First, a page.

What if companies made developing their people's capabilities core to their mission?
And what if equipping people with the intellectual, emotional, and social capabilities they need to thrive and contribute in the world was a recognized and incentivized form of social contribution? Leadership development experts Ed Offterdinger and Catherine Allen know from years of professional experience that higher profits, happy, engaged, and productive employees, better relationships away from work, and a better world are the result when companies put people development at the center of their strategy.
And now more than ever, employers and employees know that embracing continuous learning and development is the single most important way to adapt and succeed in a fast-changing, complex, and technically driven world. But the challenge for leaders is how to change their organization's culture and practices to support more conscious people development in the flow of everyday work. This book is the inspiration to change and a practical guide to show you how to connect all the dots and make real culture change happen at your organization. Your team is already spending more time at work than just about anywhere else-why not harness that time for the betterment of your company, people, community, and world?
Ed Offterdinger is a catalyst and leader who has brought Conscious Capitalism to our nation's capital at a time when we all have desperately needed it I deeply admire his perspective, and recommend his and Catherine's work here for your personal and professional development. -David Gardner, Cochairman, The Motley Fool
Developing consciousness at work is the work of our time. Ed and Catherine remind us of the potential of human development at work and how it will soon transform business as we know it. -Bryan Ungard, Chief Purpose Officer at the Decurion Corporation, Cofounder of the Decurion Institute for Wholeness and Development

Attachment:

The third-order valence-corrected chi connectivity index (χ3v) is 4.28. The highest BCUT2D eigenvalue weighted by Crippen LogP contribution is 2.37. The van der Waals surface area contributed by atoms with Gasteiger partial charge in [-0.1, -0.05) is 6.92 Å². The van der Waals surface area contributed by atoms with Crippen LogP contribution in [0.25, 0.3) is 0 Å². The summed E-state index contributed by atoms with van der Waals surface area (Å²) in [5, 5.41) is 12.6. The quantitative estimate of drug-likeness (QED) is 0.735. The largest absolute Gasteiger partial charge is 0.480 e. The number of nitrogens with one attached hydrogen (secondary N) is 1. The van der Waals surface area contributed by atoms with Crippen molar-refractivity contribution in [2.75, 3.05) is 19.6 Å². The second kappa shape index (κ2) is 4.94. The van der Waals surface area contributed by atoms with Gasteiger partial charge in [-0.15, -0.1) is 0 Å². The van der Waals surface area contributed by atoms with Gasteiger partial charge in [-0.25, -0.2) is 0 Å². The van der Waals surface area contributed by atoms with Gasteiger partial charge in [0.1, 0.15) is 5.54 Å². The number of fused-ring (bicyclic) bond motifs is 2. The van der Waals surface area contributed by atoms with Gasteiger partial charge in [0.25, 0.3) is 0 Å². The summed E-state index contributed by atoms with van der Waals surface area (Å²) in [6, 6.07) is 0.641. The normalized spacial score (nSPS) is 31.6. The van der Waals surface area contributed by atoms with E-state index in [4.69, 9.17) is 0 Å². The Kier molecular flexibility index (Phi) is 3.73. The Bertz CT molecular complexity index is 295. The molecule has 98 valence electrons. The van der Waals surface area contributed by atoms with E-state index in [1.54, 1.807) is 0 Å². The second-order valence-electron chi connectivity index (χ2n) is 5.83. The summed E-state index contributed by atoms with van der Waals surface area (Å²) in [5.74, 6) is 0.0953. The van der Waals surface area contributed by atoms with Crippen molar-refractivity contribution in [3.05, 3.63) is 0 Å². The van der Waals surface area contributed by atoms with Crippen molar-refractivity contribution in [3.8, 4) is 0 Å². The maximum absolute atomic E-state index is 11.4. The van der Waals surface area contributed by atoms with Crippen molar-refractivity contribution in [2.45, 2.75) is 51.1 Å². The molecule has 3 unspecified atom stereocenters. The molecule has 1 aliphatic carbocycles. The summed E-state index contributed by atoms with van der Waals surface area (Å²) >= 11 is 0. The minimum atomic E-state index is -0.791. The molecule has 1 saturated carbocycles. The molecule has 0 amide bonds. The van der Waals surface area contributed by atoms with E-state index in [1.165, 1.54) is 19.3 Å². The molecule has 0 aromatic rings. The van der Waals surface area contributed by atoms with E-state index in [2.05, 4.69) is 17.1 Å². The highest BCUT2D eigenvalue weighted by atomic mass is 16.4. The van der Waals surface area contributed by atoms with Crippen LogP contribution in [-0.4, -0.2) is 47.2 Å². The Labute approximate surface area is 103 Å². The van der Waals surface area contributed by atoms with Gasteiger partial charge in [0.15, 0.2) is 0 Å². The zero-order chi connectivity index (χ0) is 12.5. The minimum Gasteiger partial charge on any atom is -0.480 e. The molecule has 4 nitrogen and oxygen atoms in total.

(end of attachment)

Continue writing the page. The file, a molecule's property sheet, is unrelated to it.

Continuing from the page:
The scene: What if you woke up one day to find your award-winning company crumbling? Andrew Hyde experiences just this kind of wakeup call, and in the face of an attempted takeover of the company he started with his partner, Patricia Carter, he dares to ask bigger questions: since most workers spend more time at work than they do with friends or family, what would happen if companies used the time to develop the capabilities their people need to thrive in today's modern world? What if employers consciously invested in creating the conditions that develop their employees' full potential and encouraged them to use those capabilities to contribute to their communities, families, and the world? Andrew discovers that consciously developing his employees is more than just good business; it is a way companies can make the most difference in our world. Working closely with a diverse group of team members in his company, Andrew fights the odds (and the forces conspiring to make him fail) to save the company and truly empower his team.